By Todd Johnson
I used to think that Baseball Prospectus put a little shock value into their top prospect lists for the Cubs system. In 2015, BP selected Addison Russell as the Cubs top prospect over Kris Bryant. I understand that Addison Russell has MVP type qualities, but there’s no way they should’ve selected Russell over Bryant.
In 2016, BP picked Gleyber Torres over Wilson Contreras. It wasn’t as much of a shock. Contreras had one good season at the plate at AA Tennessee. Everybody knew he could play defense, but they were unsure if his 2015 season at Tennessee was an outlier. Otherwise, Willson would have been number one. His talent though proved to be more than anyone thought it could be heading into the season.
BP had a tough decision to make for the 2017 list. Would they follow suit with most other prognosticators and select Eloy number one? Would they go with Ian Happ? Or would they go with an outlier? In the days leading up to the list, the latter type of pick was going through my mind.
They began the list with this statement: “Flags fly forever, baby! (It’s not very strong at the top, but there’s a lot of interesting young upside plays further down the list).”
I think that statement is fairly accurate. The Cubs do have a few high profile bats in the top 5 but the rest of the list is still quite young and has yet to prove its muster past low A.
Then came the list.
1. OF Eloy Jimenez
2. 2B/OF Ian Happ
3. OF Albert Almora, Jr. (Almora has just a few at-bats before he loses his prospect status)
4. RHP Trevor Clifton
5. 3B Jeimer Candelario
6. RHP Jose Albertos
7. RHP Dylan Cease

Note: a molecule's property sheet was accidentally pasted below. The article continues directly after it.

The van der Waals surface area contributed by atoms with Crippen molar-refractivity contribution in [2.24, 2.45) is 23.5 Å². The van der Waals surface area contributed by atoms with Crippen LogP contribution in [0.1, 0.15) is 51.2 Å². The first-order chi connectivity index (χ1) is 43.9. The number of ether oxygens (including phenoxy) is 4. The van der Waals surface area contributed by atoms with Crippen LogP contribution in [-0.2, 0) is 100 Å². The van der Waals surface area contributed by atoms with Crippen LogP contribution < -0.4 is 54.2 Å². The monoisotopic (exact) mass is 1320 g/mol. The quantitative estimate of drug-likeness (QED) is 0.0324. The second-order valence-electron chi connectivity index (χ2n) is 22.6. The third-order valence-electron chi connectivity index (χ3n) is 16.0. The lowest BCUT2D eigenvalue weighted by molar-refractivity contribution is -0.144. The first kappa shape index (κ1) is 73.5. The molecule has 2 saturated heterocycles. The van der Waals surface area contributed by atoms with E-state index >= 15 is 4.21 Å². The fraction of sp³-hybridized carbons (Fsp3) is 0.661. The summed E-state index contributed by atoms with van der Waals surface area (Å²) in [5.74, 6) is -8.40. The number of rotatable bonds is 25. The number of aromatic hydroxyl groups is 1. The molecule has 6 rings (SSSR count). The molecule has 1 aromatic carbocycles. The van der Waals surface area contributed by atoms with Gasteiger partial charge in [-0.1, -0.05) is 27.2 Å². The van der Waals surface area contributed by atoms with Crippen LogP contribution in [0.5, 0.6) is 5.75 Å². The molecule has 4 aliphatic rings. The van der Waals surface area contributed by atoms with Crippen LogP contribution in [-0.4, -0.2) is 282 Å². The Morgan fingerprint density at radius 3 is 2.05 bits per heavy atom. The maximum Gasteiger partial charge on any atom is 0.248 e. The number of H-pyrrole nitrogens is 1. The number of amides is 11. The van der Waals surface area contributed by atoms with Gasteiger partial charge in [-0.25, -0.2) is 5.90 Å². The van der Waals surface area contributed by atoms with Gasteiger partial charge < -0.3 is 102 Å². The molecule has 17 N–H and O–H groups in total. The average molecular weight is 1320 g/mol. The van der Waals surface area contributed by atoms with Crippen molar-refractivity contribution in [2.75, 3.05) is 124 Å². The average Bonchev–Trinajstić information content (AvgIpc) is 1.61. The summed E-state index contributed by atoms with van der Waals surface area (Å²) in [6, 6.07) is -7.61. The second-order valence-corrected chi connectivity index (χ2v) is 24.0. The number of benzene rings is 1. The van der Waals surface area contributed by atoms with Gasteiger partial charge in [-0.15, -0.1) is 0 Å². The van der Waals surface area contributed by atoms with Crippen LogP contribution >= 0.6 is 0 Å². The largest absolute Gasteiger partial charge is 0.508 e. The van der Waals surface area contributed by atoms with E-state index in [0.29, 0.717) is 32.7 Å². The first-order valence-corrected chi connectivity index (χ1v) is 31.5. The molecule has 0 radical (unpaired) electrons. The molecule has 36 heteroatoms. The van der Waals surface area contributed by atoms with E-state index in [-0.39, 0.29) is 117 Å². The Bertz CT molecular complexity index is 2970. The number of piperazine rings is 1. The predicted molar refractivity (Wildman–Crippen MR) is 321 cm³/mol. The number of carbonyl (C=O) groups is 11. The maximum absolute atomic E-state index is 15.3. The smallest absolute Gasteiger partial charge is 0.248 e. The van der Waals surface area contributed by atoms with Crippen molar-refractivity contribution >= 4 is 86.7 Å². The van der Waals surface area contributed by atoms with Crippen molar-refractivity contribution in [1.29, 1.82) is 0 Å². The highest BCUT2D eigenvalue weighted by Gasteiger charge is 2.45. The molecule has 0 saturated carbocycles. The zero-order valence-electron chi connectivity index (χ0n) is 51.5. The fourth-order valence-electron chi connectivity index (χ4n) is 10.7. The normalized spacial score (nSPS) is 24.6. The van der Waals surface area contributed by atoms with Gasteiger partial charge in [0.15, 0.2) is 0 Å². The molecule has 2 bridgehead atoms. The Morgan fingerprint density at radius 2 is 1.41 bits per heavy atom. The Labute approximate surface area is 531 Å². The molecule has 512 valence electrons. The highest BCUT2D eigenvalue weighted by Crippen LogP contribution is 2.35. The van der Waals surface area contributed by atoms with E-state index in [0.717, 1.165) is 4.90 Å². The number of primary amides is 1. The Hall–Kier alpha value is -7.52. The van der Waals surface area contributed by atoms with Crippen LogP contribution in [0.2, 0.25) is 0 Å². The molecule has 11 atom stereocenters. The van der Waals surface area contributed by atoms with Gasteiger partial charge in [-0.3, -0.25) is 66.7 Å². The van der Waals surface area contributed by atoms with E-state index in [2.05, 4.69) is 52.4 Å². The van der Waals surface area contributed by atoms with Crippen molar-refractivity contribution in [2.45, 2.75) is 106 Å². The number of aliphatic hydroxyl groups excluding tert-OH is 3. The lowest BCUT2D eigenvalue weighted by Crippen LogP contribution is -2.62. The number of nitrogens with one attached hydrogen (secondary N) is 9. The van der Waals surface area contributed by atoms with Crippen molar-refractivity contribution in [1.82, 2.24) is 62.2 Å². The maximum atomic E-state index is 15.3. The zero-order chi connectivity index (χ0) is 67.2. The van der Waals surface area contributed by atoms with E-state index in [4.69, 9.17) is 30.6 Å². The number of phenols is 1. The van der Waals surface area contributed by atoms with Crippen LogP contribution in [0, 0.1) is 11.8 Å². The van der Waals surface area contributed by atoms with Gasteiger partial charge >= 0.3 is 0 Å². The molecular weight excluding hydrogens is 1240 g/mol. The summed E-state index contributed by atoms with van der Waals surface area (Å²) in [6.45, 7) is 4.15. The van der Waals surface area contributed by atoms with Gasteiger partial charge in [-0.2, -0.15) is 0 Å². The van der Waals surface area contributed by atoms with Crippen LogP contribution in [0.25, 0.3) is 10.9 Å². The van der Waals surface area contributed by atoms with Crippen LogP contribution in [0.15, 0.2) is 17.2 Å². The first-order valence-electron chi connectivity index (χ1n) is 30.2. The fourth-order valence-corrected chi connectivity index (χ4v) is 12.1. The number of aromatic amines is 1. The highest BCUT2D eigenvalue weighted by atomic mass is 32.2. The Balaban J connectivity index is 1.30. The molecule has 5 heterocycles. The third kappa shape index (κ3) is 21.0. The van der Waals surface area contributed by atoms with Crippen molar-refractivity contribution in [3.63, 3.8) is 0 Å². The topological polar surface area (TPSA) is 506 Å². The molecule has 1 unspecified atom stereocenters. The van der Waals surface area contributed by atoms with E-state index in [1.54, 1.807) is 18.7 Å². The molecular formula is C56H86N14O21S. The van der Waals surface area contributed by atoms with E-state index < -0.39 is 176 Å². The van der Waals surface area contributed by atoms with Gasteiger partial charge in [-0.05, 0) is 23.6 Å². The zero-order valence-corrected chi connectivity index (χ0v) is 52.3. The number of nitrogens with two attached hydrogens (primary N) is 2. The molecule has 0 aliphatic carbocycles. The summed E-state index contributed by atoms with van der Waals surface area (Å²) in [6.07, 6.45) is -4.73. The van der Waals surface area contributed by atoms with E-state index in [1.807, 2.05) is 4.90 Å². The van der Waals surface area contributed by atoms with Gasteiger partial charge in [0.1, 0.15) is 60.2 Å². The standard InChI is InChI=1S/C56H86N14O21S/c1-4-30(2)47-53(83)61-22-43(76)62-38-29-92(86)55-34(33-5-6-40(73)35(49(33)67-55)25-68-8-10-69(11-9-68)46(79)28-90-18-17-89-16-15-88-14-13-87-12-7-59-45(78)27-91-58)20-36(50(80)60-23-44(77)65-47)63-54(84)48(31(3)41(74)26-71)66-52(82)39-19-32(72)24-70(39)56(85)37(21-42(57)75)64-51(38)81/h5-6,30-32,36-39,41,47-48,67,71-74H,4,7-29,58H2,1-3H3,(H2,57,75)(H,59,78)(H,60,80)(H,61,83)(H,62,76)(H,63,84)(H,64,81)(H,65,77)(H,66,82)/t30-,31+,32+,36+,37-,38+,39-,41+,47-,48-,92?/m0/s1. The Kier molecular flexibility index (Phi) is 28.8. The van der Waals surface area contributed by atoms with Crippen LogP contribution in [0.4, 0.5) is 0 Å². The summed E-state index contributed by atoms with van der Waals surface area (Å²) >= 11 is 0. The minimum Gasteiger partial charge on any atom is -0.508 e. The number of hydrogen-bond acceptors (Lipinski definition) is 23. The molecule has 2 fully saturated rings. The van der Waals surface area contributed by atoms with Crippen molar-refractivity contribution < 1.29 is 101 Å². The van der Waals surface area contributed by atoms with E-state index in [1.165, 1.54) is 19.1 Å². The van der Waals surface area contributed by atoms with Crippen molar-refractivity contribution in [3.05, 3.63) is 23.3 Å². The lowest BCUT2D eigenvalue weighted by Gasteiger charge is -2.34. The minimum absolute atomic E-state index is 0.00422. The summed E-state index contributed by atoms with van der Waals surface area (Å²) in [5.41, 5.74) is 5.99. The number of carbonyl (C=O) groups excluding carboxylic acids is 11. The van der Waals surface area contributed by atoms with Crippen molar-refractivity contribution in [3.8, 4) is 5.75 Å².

8. RHP Oscar De La Cruz
9. OF Eddy Julio Martinez
10. RHP Thomas HatchIt’s a pretty straightforward list. It is not that much different than any other list we have been profiling the past month, or
It’s a pretty straightforward list. It is not that much different than any other list we have been profiling the past month, or mine. Nothing jumps out at you like in previous years. Cease is a little lower while Clifton and Albertos are a little higher. Hatch and Martinez are on this list but not on others. Mark Zagunis is not included in the top ten, but he gets props later at #11.
The interesting thing about the write-up by Jeffrey Paternostro is that it has a section on about what could happen to each prospect if things went south. For most, their worst case scenario ends at AA. Then again, I do not think in those measures.
Further down the article, Isaac Paredes, Donnie Dewees, and Jose Rosario got some BP love. Paredes could be the big breakout prospect this year. Paternostro even has a section on Duane Underwood. He states:
We pegged Underwood as a riser for 2016, but it didn’t quite work out that way. An elbow injury cost him some time, but even when he was on the mound, the stuff and command went in the wrong direction this year. He didn’t consistently show the mid-90s fastball of the past and the curve continued to just flash. He still struggles to throw strikes, and coupled with the recent arm woes, the Cubs might be best off moving the former second-round pick to the bullpen sooner rather than later.
While that assessment is extremely accurate, yesterday’s “Down on the Farm” segment painted a different picture of where Underwood is currently. In the video by Evan Altman, Jaron Madison discusses Duane in the very first minute.
It will be interesting to see how the players on this list, and the next five, develop over the course of the year. Some will rise, some will fall, and hopefully, some will make it Chicago for a good reason.
I should be back later today with with a post about Fangraphs’ top prospect list.